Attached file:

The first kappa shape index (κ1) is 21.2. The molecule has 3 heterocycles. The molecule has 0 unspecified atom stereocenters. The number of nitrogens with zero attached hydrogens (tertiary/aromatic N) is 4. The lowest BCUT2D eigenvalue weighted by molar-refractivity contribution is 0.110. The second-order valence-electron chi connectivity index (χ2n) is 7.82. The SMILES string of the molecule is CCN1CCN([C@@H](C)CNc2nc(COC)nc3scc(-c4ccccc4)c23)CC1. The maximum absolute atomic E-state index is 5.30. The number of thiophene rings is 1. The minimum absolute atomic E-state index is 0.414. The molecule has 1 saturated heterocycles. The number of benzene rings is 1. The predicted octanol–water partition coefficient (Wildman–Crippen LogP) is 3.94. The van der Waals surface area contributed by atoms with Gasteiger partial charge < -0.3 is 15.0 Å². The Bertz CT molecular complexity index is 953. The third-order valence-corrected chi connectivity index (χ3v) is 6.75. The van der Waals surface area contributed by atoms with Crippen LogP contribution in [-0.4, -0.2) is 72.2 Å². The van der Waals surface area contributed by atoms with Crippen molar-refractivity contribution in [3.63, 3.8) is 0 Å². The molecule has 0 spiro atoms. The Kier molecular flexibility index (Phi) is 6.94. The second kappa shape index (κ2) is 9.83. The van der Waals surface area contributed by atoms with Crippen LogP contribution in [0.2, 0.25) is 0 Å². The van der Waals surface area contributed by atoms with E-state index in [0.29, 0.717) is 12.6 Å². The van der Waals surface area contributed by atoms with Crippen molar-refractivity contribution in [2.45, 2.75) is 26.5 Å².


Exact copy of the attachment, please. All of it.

The first kappa shape index (κ1) is 21.2. The molecule has 3 heterocycles. The molecule has 0 unspecified atom stereocenters. The number of nitrogens with zero attached hydrogens (tertiary/aromatic N) is 4. The lowest BCUT2D eigenvalue weighted by molar-refractivity contribution is 0.110. The second-order valence-electron chi connectivity index (χ2n) is 7.82. The SMILES string of the molecule is CCN1CCN([C@@H](C)CNc2nc(COC)nc3scc(-c4ccccc4)c23)CC1. The maximum absolute atomic E-state index is 5.30. The number of thiophene rings is 1. The minimum absolute atomic E-state index is 0.414. The molecule has 1 saturated heterocycles. The number of benzene rings is 1. The predicted octanol–water partition coefficient (Wildman–Crippen LogP) is 3.94. The van der Waals surface area contributed by atoms with Gasteiger partial charge < -0.3 is 15.0 Å². The Bertz CT molecular complexity index is 953. The third-order valence-corrected chi connectivity index (χ3v) is 6.75. The van der Waals surface area contributed by atoms with Crippen LogP contribution in [-0.4, -0.2) is 72.2 Å². The van der Waals surface area contributed by atoms with Crippen molar-refractivity contribution in [3.63, 3.8) is 0 Å². The molecule has 0 spiro atoms. The Kier molecular flexibility index (Phi) is 6.94. The second kappa shape index (κ2) is 9.83. The van der Waals surface area contributed by atoms with Crippen LogP contribution in [0.2, 0.25) is 0 Å². The van der Waals surface area contributed by atoms with E-state index in [0.29, 0.717) is 12.6 Å². The van der Waals surface area contributed by atoms with Crippen molar-refractivity contribution in [2.45, 2.75) is 26.5 Å².